Brooks, J. K. and Reynolds, M. A. Ethnobotanical tattooing of the gingiva: literature review and report of a case. J Am.Dent.Assoc. 2007;138(8):1097-1101. View abstract.
Calbo Mayo, J. M., Barba Romero, M. A., Broseta, Viana L., and Medrano, Gonzalez F. [Accidental familiar poisoning by Datura stramonium]. An.Med.Interna 2004;21(8):415. View abstract.
Castanon, Lopez L., Martinez Badas, J. P., Lapena Lopez, De Armentia, Gomez, Mora J., and Garcia Arias, M. L. [Datura stramonium poisoning]. An.Esp.Pediatr. 2000;53(1):53-55. View abstract.
Charpin, D., Orehek, J., and Velardocchio, J. M. Bronchodilator effects of antiasthmatic cigarette smoke (Datura stramonium). Thorax 1979;34(2):259-261. View abstract.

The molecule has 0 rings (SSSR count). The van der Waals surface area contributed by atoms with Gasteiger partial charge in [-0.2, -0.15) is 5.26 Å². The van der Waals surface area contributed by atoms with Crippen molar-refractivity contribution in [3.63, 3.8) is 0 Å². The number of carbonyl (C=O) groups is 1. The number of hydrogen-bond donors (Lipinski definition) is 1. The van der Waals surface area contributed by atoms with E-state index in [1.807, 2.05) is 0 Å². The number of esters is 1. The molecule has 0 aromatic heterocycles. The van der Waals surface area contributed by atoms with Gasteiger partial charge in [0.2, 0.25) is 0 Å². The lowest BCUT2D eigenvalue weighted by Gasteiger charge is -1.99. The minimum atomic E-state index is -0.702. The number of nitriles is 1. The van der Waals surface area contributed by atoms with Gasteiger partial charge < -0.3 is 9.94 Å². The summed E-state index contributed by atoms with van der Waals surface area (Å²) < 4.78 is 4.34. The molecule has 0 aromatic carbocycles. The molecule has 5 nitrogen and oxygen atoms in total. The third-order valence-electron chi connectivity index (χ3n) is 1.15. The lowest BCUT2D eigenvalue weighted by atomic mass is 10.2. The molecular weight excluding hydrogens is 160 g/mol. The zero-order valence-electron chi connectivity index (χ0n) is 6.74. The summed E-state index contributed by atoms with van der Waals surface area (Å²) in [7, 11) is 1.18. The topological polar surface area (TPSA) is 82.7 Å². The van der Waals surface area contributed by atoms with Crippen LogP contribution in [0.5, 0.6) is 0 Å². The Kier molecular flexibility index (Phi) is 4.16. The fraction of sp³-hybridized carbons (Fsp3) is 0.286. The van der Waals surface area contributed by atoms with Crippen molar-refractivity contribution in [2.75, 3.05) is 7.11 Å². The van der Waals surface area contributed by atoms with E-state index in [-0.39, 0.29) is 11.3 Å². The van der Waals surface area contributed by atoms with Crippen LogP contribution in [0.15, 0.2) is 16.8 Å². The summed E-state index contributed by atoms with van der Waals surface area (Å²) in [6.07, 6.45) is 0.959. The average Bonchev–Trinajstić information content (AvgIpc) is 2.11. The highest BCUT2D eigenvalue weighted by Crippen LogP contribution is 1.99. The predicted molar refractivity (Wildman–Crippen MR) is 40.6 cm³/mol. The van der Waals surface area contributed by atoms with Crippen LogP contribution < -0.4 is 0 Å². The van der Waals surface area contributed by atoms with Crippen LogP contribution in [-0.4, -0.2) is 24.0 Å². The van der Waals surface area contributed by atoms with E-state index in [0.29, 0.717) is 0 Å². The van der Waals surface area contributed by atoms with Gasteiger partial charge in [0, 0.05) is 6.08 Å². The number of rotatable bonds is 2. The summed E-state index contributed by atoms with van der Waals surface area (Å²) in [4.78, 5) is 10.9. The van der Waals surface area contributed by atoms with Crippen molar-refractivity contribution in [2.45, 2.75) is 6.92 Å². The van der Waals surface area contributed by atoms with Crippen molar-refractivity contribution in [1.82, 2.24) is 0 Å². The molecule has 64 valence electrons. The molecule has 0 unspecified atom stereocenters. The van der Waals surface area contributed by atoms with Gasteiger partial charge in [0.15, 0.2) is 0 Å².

Chodorowski, Z., Anand, J. S., Salamon, M., Waldman, W., Wnuk, K., Ciechanowicz, R., and Swiatek-Brzezinski, K. [Evaluation of illicit drug use among students from universities in Gdansk]. Przegl.Lek. 2001;58(4):267-271. View abstract.
Clark, J. D. The roadside high: Jimson weed toxicity. Air Med.J 2005;24(6):234-237. View abstract.
DeFrates, L. J., Hoehns, J. D., Sakornbut, E. L., Glascock, D. G., and Tew, A. R. Antimuscarinic intoxication resulting from the ingestion of moonflower seeds. Ann.Pharmacother. 2005;39(1):173-176. View abstract.
Dessanges, J. F. A history of nebulization. J Aerosol Med. 2001;14(1):65-71. View abstract.
Dewitt, M. S., Swain, R., and Gibson, L. B., Jr. The dangers of jimson weed and its abuse by teenagers in the Kanawha Valley of West Virginia. W.V.Med J 1997;93(4):182-185. View abstract.
Dieckhofer, K., Vogel, T., and Meyer-Lindenberg, J. [Datura stramonium as a narcotic]. Nervenarzt 1971;42(8):431-437. View abstract.
Diker, D., Markovitz, D., Rothman, M., and Sendovski, U. Coma as a presenting sign of Datura stramonium seed tea poisoning. Eur J Intern.Med. 2007;18(4):336-338. View abstract.